A dyslexic person may exhibit only a few of the above – or may have other indicators not mentioned. But if your child or someone you know shows a number of these, it would be prudent to have him or her tested for dyslexia.

  1. Common Strengths of Dyslexic People

In addition to the individual “sea of strengths” that dyslexic people have, there are common strengths that most dyslexic people share. Many dyslexic children fly under the radar because they are extraordinary auditory learners. They can hear a passage read aloud and memorize it, therefore making their teachers believe they’re reading. They are also usually skilled at math, and they are very creative. (Now, don’t worry if your child doesn’t fit this model 100%. Peter is a poor auditory learner, but kinesthetically, he’s off the charts. And I know some dyslexics who also aren’t skilled at math.)

What marks dyslexics as different than other poor readers is their reading comprehension skills, which are intact. Let them hear a book (instead of making them struggle with decoding all those words), and then open a discussion with them, and you will find that they understand the text just as well (or better) than a fluent reader. When dyslexics are not hindered by people who misjudge them, they are able to prove themselves just as capable as fluent readers, and many successful dyslexics wouldn’t have it any other way because they can easily think outside the box, unlike colleagues who never had to struggle to read.

  1. How to Help Dyslexic People in School and Beyond

The Orton-Gillingham approach of scientifically-based instruction is what Shaywitz recommends for dyslexic children. Although she lists many different ways in which parents can help their dyslexic children at home, having one-on-one instruction with a tutor who is trained in this systematic and structured method is what really helps. (Peter’s tutor uses Barton, which utilizes Orton-Gillingham and has been very beneficial to him.)

There’s also good news for dyslexic adults who have gone undiagnosed: there are programs for adult literacy, and although they do require a commitment of time, they produce dividends that improve quality of life. Many undiagnosed adults either flunked or dropped out of school and, thus, have few options for employment because of their inability to read. It’s not that they’re unintelligent, just that they were never given the proper instruction for the way that their brains are wired.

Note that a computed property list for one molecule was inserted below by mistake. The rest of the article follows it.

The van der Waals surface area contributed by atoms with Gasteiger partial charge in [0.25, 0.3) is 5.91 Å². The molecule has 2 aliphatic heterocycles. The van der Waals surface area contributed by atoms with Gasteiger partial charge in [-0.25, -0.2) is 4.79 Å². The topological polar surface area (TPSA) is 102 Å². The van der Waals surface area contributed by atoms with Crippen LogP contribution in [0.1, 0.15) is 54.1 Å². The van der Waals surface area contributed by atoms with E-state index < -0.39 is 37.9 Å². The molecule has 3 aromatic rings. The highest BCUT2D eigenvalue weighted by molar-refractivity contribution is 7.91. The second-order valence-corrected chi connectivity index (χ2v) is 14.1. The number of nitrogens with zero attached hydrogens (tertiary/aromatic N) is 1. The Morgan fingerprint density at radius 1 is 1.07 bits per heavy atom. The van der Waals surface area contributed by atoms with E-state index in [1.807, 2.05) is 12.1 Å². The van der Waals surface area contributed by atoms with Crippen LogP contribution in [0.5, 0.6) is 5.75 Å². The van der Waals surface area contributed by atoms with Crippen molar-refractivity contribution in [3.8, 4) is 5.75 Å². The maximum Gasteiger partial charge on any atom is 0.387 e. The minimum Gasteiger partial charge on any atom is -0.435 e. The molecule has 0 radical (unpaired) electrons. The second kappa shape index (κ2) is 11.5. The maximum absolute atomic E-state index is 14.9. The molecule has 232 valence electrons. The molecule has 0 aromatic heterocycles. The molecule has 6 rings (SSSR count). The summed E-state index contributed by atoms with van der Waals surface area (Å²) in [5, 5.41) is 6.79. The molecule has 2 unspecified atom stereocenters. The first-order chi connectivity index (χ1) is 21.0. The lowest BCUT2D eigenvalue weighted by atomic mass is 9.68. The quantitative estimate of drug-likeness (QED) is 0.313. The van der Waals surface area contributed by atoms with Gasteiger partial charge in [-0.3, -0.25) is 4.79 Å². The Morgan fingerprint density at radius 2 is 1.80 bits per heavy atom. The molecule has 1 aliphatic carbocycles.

Recording for the Blind and Dyslexic (RFB&D) of Princeton, New Jersey provides audio copies of books, so dyslexics can listen to their material and follow along with the hard copy. Requesting more time and a quiet room for multiple choice exams is also a must, although oral or essay tests are preferable. (As Shaywitz and so many others have pointed out, these multiple choice tests really only prove how proficient people are at test-taking.) Shaywitz lists a number of computer programs that help dyslexics, as well as study tips. In a world that is not very friendly to dyslexics, there are still ways in which they can excel.

In Conclusion

There are so many more points that I wish I could list, but this post is already very long. Please, if any of this rings true for your child or someone you know, get the book! It’s scientifically-based, and one of the many case studies included may remind you of someone you know. I know the first one I read almost made me cry because it sounded so much like my son and reminded me of his early struggles.

The great news is that there is help. As I said, Peter is being tutored in an Orton-Gillingham program, Barton. After not quite five months, his reading has improved more than my husband and I ever thought possible. Over the summer, I saw that one of his friends was reading at a level two, and Peter struggled to get through “My First” books. Now, he can pick up a level two or even books that aren’t leveled readers.

Last week, we took turns reading a Magic Tree House book aloud – Peter was even the one who volunteered to read. About halfway through a chapter, he said, “Chapter books are fun!” I couldn’t agree more, buddy.